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Why Athletes Are Geniuses

May 12, 2010

Neuroscientists have begun to catalog some fascinating differences between average brains and the brains of great athletes, who need to make complicated decisions in a flash.

The qualities that set a great athlete apart from the rest of us is that they learn how to make sense of a new situation sooner and are able to rewire their brains according to certain rules. As neuroscientists decipher those rules, they… read more

Why artificial general intelligence has failed and how to fix it

October 4, 2012

(Credit: iStockphoto)

The field of “artificial general intelligence” or AGI has made no progress whatever during the entire six decades of its existence, says Oxford University physicist David Deutsch in this abridged version of an essay in aeon magazine. — Ed.

It is uncontroversial that the human brain has capabilities that are, in some respects, far superior to those of all other known objects in the cosmos. It is the… read more

Why AI is a dangerous dream

September 1, 2009

AI is a dangerous myth that could lead to a dystopian future of unintelligent, unfeeling robot carers and soldiers, but there is no evidence that machines will ever overtake us or gain sentience, says Noel Sharkey, professor of artificial intelligence and robotics at the University of Sheffield.

Why aging reduces immune system function

December 7, 2004

Oregon Health & Science University scientists have found that human T cell diversity fades with age, potentially resulting in a higher susceptibility to disease.

In old age the population of CD8 T cells — cells that recognize and destroy abnormal or infected cells and suppress the activity of other white blood cells to protect normal tissue — is dominated by less effective T cells. This results in an immune… read more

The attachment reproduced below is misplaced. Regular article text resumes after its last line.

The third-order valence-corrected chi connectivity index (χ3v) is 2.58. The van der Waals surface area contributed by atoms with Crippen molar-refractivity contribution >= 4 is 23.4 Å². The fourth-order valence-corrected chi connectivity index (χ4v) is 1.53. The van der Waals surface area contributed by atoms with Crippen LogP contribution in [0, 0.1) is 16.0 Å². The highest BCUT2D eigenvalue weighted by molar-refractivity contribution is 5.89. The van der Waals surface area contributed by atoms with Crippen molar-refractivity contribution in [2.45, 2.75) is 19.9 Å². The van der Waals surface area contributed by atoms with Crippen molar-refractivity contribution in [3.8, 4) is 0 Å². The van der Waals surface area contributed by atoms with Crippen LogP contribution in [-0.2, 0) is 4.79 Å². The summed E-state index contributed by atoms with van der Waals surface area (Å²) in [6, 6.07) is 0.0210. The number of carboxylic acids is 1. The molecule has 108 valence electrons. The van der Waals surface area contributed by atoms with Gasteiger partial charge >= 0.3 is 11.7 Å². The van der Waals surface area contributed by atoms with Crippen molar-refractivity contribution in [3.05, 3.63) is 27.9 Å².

Why A.I. Is Brain-Dead

July 16, 2003

“There is no computer that has common sense,” says Marvin Minsky. “We’re only getting the kinds of things that are capable of making an airline reservation. No computer can look around a room and tell you about it.”

AI’s biggest deficiency right now: “The lack of people with an interest in commonsense reasoning for computers…it’s hard to get 10 capable people.”

Asked to “Pick one: Bill Joy or… read more

Why a hydrogen economy doesn’t make sense

December 12, 2006

In a recent study, fuel cell expert Ulf Bossel explains that a hydrogen economy is a wasteful economy. In contrast, in an efficient “electron economy” most energy would be distributed with highest efficiency by electricity and the shortest route in an existing infrastructure.

The large amount of energy required to isolate hydrogen from natural compounds (water, natural gas, biomass), package the light gas by compression or liquefaction, transfer the… read more

Why 6-Legged Bots Rule

November 1, 2002

UC Berkeley biologist Robert J. Full is developing a new generation of highly mobile legged robots using the self-stabilizing sprawled posture found in a cockroach.

The devices embed control algorithms in the limbs themselves, allowing for more rapid response and increased speed and stability while freeing up the central processor for higher-level operations.

Why 3D printing will go the way of virtual reality

January 26, 2012

A 3D-printed object. (credit: Carter West Engineering, Inc.)